Place name research (Jürgen Udolph, Namenkundliche Studien zum Germanenproblem, 1994) has shown no resemblance of place names in England to Juteland, Schleswig-Holstein and actually not even notably to lower Saxony. Striking parallels in Germanic place names were instead with lower Rhine area, Flandres and Northern France. This might be regarded surprising. But it is easily explained by that (today not commonly known, but not disputed among historians) fact most part of the coast from the Rhine mouth to the Bretagne (!, then Aremorica) was settled by Germanic Saxons for more than a century. The Saxons that went to British Isles at abt. 450 in big parts came from just the other side of the English channel. Se also Gaul part of the Saxon Shore here:

    https://en.wikipedia.org/wiki/Saxon_Shore

    I´d say this is not just supported by place name research but also by today found genetic extreme similarity between Flandrish/Dutch on one hand and East English (probably containing least proportion of original British) on the other hand and last but not least by Ockhams razor.

    https://en.wikipedia.org/wiki/Occam%27s_razor

    They, who came, mainly came just from the other side of the street (here: English Channel).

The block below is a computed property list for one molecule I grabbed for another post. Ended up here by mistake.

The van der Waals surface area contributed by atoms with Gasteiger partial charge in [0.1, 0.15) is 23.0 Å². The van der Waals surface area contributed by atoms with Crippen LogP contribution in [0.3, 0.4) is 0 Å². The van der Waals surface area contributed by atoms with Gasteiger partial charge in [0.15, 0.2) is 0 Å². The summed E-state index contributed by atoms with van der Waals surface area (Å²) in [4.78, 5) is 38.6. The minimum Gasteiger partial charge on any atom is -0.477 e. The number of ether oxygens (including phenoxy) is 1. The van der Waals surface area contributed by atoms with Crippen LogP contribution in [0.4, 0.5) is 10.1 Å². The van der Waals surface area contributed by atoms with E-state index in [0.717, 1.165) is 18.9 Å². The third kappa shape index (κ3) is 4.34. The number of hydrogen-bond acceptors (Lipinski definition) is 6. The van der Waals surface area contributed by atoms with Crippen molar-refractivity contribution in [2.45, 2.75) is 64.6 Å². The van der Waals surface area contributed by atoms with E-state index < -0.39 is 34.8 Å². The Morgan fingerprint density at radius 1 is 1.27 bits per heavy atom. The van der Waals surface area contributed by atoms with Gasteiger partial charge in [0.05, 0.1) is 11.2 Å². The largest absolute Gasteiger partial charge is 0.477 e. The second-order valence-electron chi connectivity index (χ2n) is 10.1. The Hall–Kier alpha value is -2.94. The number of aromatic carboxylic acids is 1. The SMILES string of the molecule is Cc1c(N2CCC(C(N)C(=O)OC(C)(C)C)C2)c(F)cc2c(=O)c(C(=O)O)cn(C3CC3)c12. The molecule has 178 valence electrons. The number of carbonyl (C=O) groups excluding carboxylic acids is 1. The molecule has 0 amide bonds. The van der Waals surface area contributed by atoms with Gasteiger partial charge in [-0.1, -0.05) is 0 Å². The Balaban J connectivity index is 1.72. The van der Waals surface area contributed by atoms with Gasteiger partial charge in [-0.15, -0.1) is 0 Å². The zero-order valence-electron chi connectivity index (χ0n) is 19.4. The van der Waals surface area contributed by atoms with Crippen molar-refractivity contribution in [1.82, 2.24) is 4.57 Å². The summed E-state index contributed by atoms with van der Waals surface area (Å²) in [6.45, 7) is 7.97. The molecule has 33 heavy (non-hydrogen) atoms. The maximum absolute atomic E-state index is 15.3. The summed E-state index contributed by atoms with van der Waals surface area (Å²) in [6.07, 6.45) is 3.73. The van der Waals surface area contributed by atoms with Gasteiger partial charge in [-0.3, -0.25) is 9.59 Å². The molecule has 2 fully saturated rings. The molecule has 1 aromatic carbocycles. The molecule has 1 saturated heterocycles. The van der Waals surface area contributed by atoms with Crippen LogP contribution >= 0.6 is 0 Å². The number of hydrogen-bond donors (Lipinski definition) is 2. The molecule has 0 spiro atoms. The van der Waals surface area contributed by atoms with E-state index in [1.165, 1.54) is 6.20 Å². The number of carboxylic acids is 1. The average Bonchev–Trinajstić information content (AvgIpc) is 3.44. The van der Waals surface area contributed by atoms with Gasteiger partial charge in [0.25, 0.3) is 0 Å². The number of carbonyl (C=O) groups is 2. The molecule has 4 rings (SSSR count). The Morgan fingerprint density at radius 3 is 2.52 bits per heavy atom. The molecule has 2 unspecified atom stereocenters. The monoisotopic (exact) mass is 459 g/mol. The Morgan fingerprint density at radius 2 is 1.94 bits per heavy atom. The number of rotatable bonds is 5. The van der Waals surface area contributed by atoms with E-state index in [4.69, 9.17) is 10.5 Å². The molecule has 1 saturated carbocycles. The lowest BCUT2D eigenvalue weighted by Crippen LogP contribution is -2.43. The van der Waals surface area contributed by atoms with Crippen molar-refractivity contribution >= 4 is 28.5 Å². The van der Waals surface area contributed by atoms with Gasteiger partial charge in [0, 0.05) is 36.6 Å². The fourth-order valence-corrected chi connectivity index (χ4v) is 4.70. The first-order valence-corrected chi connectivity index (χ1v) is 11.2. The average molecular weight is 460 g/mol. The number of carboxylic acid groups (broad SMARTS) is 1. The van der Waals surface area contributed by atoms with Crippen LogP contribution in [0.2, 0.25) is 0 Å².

And now we don´t just have the attraction of Brish Isles as explanation for this powerful invasion, but also the repulsing power. The time abt 440 AD and following time was the time of the powerful Frankish expansion to the coast. Who fled over the channel remained in own power and Saxon tradition and who stayed became in the long run Frankish (i. e. Dutch/Flamands). Just Frisians remained "unfrankish".

    This suggests Saxons and Eotas came from the Southern Shore of the Channel and the North Sea and just Angles is to me rather unclear where they came from. Again, there is no significant coincidence with place names in Angeln and in England.
    There will have come a few Saxons from Lower Saxony as well as Frisians too.

    Finally regarding Juteland Jutes: They are regarded a West Germanic tribe rather than a North Germanic. The invasion by the Danes, who came from the Danisch Isles and Southern Scandinavia (Skaane, Blekinge, both today Sweden) first made Juteland North Germanic. So any "Scandinavian" finding in England is no argument for the West Germanic Juteland Jutes. If it in fact is not (specific) "Scandinavian" - what I do think about most things found in England -, but in General North Sea Germanic it is also no exclusive ground to assume Juteland Jutes.

    (The similarity of Sutton Hoo masks with respective masks from the Vendel era in Uppland in Sweden is known to me.)
    I'm not entirely clear what you're saying, but I don't think it's disputed that the people of Angeln and its surrounds gave their name to England because of their settlement and that there are parallel archaeological finds in both regions. Bede raised the Angle origin of course, while Procopius also mentioned the Angeloi in Britain. Saxo too cites Angul (and Dan) in this context. Place names change, material artefacts left in the ground don't. Much of the cremation pottery of Angeln and Fyn is similar in style to the earliest Anglian types in England.